- Pivotal Cloud Foundry® (PCF) 1.6.x and 1.7.x
- Component- Gorouter
This article discusses how to trace requests to an application at the Gorouter level. By following the procedure below, you can check when a request for a certain route was processed and at which Gorouter.
This should be used when you want to:
- Know which requests are coming into which Gorouter
- Troubleshoot performance problems by looking at logs with your application client side
Note that this article does not discuss how to trace requests at the Diego Cell level. For this, you can refer to this article.
Method 1: with cf logs
Run cf logs <your-application> to see which router instance handled requests. You will see log messages like this:
2016-07-29T22:08:53.48+0900 [RTR/0] OUT test-1.apps.example.com - [29/07/2016:13:08:43.479 +0000] "GET / HTTP/1.1" 200 0 361 "-" "curl/7.43.0" 10.64.35.253:38103 x_forwarded_for:"10.87.249.50, 10.64.35.253" x_forwarded_proto:"http" vcap_request_id:d6f6e3f2-9cc2-4a66-683e-9793172b2e80 response_time:10.004800615 app_id:fa0c940d-5eb9-4e47-ad5f-c91d729f6b85
Look for lines with [RTR/N] where RTR indicates that the line is from gorouter and N indicates its instance ID.
Here, you can see useful information such as the route "test-1.apps.example.com" and HTTP request/response information such as the method, path, version, and return code etc. Note that this message shows up after the gorouter receives the response from an application container, not when the request enters the gorouter.
This is useful if you are interested in tracing requests for a single application. But you cannot see logs for other applications or system components such as cloud controller.
Method 2: Log on to Gorouter Virtual Machines (VMs) and look at logs
- Connect via Single SHell (SSH) into the Ops Manager Virtual Machine (VM)
- With BOSH SSH, log on to gorouter VM(s) whose job name may look like this "router-partition-2cd4ed6b8375f747ca87/0"
- Look at the log file at /var/vcap/sys/log/gorouter/access.log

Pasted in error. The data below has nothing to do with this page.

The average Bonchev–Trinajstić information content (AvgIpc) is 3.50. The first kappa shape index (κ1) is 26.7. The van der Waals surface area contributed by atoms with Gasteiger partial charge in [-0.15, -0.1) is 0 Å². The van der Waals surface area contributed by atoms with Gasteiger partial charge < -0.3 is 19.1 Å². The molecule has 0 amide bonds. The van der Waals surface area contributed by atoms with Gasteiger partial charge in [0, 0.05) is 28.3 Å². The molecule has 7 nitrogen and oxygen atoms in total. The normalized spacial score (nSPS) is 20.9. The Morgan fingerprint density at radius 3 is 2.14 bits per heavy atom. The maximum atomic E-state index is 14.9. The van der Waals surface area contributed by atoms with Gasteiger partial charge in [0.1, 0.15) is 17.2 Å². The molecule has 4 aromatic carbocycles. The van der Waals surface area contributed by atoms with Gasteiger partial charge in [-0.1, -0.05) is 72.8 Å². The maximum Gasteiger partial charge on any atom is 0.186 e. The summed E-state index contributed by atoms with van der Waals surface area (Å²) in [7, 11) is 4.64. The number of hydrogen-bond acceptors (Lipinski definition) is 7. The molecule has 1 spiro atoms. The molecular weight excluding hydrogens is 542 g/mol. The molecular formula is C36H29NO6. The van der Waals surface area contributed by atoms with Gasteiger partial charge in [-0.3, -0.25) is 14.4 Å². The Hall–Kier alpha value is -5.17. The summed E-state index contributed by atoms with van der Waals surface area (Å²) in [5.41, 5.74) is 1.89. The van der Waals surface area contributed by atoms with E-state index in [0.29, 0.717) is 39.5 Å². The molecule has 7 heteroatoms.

In the log file, you can see an entry that follows as soon as the Gorouter processes the request:
test-1.apps.example.com - [29/07/2016:06:04:50.779 +0000] "GET / HTTP/1.1" 200 0 348 "-" "curl/7.43.0" 10.64.35.253:40370 x_forwarded_for:"10.34.133.33, 10.64.35.253" x_forwarded_proto:"http" vcap_request_id:734d8980-f4a3-4f9b-707d-5c87d7f90ead response_time:0.004511341 app_id:fa0c940d-5eb9-4e47-ad5f-c91d729f6b85
Here's another example of the log for non-existent applications:
non-existent.apps.example.com - [29/07/2016:06:23:21.793 +0000] "GET / HTTP/1.1" 404 0 0 "-" "curl/7.43.0" 10.64.35.253:42735 x_forwarded_for:"10.34.133.33" x_forwarded_proto:"http" vcap_request_id:3944f7e4-d7e1-4685-4f73-5f431020c9ea response_time:- app_id:-
Notice that 404 was returned as there is no application with the route "non-existent.apps.example.com" in your system.
For live troubleshooting, you can use tail -f /var/vcap/sys/log/gorouter/access.log potentially with grep for the route of your interest so that you can check with your client side-by-side. Note that, as with Method 1, this message shows up after the Gorouter receives the response from an application container, not when the request enters the Gorouter.
This method is manual and not scalable if you have multiple Gorouters. Because traffic is load-balanced across them, you need to open a terminal to each of your Gorouters to watch for all the traffic (otherwise you could miss the request as it is sent to another Gorouter). If you have more than one (3 or 4) gorouters, this becomes a tedious manual process.
This information is based on the implementation details of how the Gorouter generates log files, which may change at any time without formal notice.